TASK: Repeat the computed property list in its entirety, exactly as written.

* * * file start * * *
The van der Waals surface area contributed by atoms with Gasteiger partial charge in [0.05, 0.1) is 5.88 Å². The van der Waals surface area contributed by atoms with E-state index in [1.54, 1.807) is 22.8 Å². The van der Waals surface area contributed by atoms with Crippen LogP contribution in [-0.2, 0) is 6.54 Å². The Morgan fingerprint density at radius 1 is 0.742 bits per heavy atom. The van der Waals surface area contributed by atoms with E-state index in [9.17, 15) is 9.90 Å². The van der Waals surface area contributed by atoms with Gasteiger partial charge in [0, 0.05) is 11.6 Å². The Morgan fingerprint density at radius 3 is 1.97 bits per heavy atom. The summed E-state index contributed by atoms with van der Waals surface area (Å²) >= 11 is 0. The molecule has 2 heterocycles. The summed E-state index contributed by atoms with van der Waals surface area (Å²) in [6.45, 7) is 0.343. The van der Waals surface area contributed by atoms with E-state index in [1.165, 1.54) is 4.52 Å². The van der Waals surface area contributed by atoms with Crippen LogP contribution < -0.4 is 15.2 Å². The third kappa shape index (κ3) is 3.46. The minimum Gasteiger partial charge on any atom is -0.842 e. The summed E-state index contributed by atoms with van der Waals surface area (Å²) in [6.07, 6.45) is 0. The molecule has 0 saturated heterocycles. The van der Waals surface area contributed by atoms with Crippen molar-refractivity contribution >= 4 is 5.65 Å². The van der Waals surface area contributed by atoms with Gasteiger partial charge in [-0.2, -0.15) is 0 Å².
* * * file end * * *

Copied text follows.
The van der Waals surface area contributed by atoms with Gasteiger partial charge in [0.05, 0.1) is 5.88 Å². The van der Waals surface area contributed by atoms with E-state index in [1.54, 1.807) is 22.8 Å². The van der Waals surface area contributed by atoms with Crippen LogP contribution in [-0.2, 0) is 6.54 Å². The Morgan fingerprint density at radius 1 is 0.742 bits per heavy atom. The van der Waals surface area contributed by atoms with E-state index in [9.17, 15) is 9.90 Å². The van der Waals surface area contributed by atoms with Gasteiger partial charge in [0, 0.05) is 11.6 Å². The Morgan fingerprint density at radius 3 is 1.97 bits per heavy atom. The summed E-state index contributed by atoms with van der Waals surface area (Å²) >= 11 is 0. The molecule has 2 heterocycles. The summed E-state index contributed by atoms with van der Waals surface area (Å²) in [6.45, 7) is 0.343. The van der Waals surface area contributed by atoms with E-state index in [1.165, 1.54) is 4.52 Å². The van der Waals surface area contributed by atoms with Crippen LogP contribution < -0.4 is 15.2 Å². The third kappa shape index (κ3) is 3.46. The minimum Gasteiger partial charge on any atom is -0.842 e. The summed E-state index contributed by atoms with van der Waals surface area (Å²) in [6.07, 6.45) is 0. The molecule has 0 saturated heterocycles. The van der Waals surface area contributed by atoms with Crippen molar-refractivity contribution >= 4 is 5.65 Å². The van der Waals surface area contributed by atoms with Gasteiger partial charge in [-0.2, -0.15) is 0 Å².